Norwegiean Fjord and Glacier Tour - The Final Days

This is the 7th and final post in a series on the Norwegian Fjord and Glacier self-guided tour we took offered by Authentic Scandinavia.  If you missed the other 6, just click on the travel tab.  As we booked extra days in Oslo - 3 at the start and 1 here at the end - this was actually Day 11 and 12 for us.  The final day of the tour (their day 8) just had breakfast at the hotel and then departure.  We wanted a day at the end to relax, unwind and perhaps visit a couple galleries that were closed when we were here earlier.  With the loss of my passport, that changed. Thank goodness we had this extra day to sort things out.

The phone/desk was to the right of the check-in counter
and over the course of the hour I had hotel staff and
guests helping me by translating recordings and talking
to those I phoned when needed.  I was extremely well
taken care of.
Day 11 - 7 a.m. I was up and ready to work on how I was going to get on the plane the next day, only to find the phone in my room would not dial out. Glen headed down to the front desk to call the credit card companies for me while I made a list of numbers. Then down I went to sit at the courtesy desk in the Thon Opera lobby with phone and computer. What was most frustrating was it took over an hour just to get the name and number of the gift store at the Voss Train Station.  After confirming no one had turned in my passport, and calling the U.S. and Canadian embassies in Oslo (I am a landed immigrant in Canada), it was apparent I needed a temporary replacement. With no photo ID at all, I was obviously apprehensive. Fortunately the U.S. Embassy could not have been more reassuring and helpful and I was scheduled for an emergency appointment at 11 a.m. I cannot say enough about the respect I hold for the people I met with. They were both kind and extremely efficient at dealing with my dilemma.  I was out the door 20 minutes later with instructions to return at 2:30. A great weight lifted off my shoulders.

Left - 1906 Coronation Gown. Right -another royal garment.
Glen and I decided to use this free time to visit the Museum of Decorative Arts and Design and see their collection of Queen Maude's garments - something Ivan Sayers of the Original Costume Museum Society had strongly recommended.  There were 2 areas to visit. In a room placed off a landing between the 1st and 2nd floor was the royal carriage and 4 sets of garments (king's and queen's).  If I remember right, 2 sets were worn by King Haakon VII and Queen Maude and 2 by the current royalty - King Harold V and Queen Sonja.  The gold dress Queen Maude wore to her husband's coronation in 1906 displayed here was my favourite garment in the entire collection. Particularly intriguing was the lightly padded hem edge and a barely visible pleated under-ruffle that the train floated on.  On the top floor of the museum was a larger historic display.  In the royal section were garments from several royal family members, but Queen Maude's were the most lovely.  The newer garments just weren't as interesting in fabric, construction or design. Even when the dress was simple, the cut and detailing on the earlier garments were inspiring.  I think we have lost something in recent times.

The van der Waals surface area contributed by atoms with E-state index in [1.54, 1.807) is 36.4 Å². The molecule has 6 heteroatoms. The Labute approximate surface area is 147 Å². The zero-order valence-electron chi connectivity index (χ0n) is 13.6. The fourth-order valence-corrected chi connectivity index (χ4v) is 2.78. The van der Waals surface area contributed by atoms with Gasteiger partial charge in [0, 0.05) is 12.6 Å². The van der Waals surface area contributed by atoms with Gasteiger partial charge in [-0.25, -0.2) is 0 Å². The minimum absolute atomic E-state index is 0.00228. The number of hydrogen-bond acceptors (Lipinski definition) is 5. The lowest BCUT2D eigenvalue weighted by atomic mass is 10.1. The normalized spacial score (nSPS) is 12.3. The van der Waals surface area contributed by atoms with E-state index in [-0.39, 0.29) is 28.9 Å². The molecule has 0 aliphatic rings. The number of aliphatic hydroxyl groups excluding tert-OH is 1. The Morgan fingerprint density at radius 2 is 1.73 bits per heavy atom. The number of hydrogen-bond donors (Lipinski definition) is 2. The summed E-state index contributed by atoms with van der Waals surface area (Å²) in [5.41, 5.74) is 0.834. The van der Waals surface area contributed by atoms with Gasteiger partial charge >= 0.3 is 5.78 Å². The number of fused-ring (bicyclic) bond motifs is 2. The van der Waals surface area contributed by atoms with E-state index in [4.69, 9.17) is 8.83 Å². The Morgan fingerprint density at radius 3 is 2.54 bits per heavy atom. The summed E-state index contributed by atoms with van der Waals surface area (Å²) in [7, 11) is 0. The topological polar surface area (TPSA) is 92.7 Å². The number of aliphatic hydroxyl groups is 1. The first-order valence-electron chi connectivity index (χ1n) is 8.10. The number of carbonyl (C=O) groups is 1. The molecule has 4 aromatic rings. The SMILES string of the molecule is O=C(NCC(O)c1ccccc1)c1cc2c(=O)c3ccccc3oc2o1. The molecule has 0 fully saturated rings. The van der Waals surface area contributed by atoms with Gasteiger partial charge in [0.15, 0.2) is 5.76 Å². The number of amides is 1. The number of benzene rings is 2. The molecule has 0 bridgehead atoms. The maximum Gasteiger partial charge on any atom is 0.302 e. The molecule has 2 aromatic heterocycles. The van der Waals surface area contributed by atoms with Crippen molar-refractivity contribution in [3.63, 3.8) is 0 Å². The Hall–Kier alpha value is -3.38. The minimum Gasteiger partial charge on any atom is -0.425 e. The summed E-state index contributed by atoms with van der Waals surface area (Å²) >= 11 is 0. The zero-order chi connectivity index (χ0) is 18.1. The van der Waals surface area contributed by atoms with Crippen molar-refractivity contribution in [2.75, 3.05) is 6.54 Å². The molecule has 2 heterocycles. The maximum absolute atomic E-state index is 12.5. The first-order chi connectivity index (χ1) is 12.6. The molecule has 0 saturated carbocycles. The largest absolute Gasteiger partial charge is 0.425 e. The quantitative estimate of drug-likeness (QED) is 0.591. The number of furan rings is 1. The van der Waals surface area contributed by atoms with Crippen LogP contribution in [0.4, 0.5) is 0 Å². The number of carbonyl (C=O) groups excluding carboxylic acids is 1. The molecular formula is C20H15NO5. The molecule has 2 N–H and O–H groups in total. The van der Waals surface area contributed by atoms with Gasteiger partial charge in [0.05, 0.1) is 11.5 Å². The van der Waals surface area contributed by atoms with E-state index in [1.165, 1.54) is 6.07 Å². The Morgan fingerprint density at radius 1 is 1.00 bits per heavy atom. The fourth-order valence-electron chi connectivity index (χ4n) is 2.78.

Per Spook exhibition
Two adjoining rooms also housed displays of garments, both worth seeing.  In the room preceding the royal display is a large selection created by retired Norwegian designer Per Spook.  I loved his design work and was sorry to learn he was no longer in the business.  In the room following there was a great selection of mens and womens period clothing going back to the early 1600's, with a description in both Norwegian and English next to each. We also walked through the furniture exhibition and I was again struck by the amount of ornate decoration on each piece.  Up to this point I had seen mostly painting and carving, but here I also saw very intricate wood in-lay.  

There museum had a lot more to offer, but we really needed to relax and unwind from the stress of the morning. After lunch and a bit of time spent in the park at the Royal Palace, it was time to pick up my temporary passport.  The evening held one last outing over to the Opera House to walk around the roof for our parting look at the Oslo skyline.  One thing I forgot to mention in my earlier posts was the tremendous amount of construction going on along the waterfront.  Below is a view we saw in just one direction. Construction cranes could be seen everywhere you looked.

 Day 12 – Time for the long journey home by plane.  It's hard to stay in one seat for so long, especially with the excitement of the trip over.  Thank goodness for e-books, tablet computers (movies and games) and on long flights like this – KLM's great food service.  We were happy but exhausted when we finally stepped off the plane in Vancouver.  It was an amazing trip and there was so much more we could have seen.  We're both hoping to return sometime in the near future.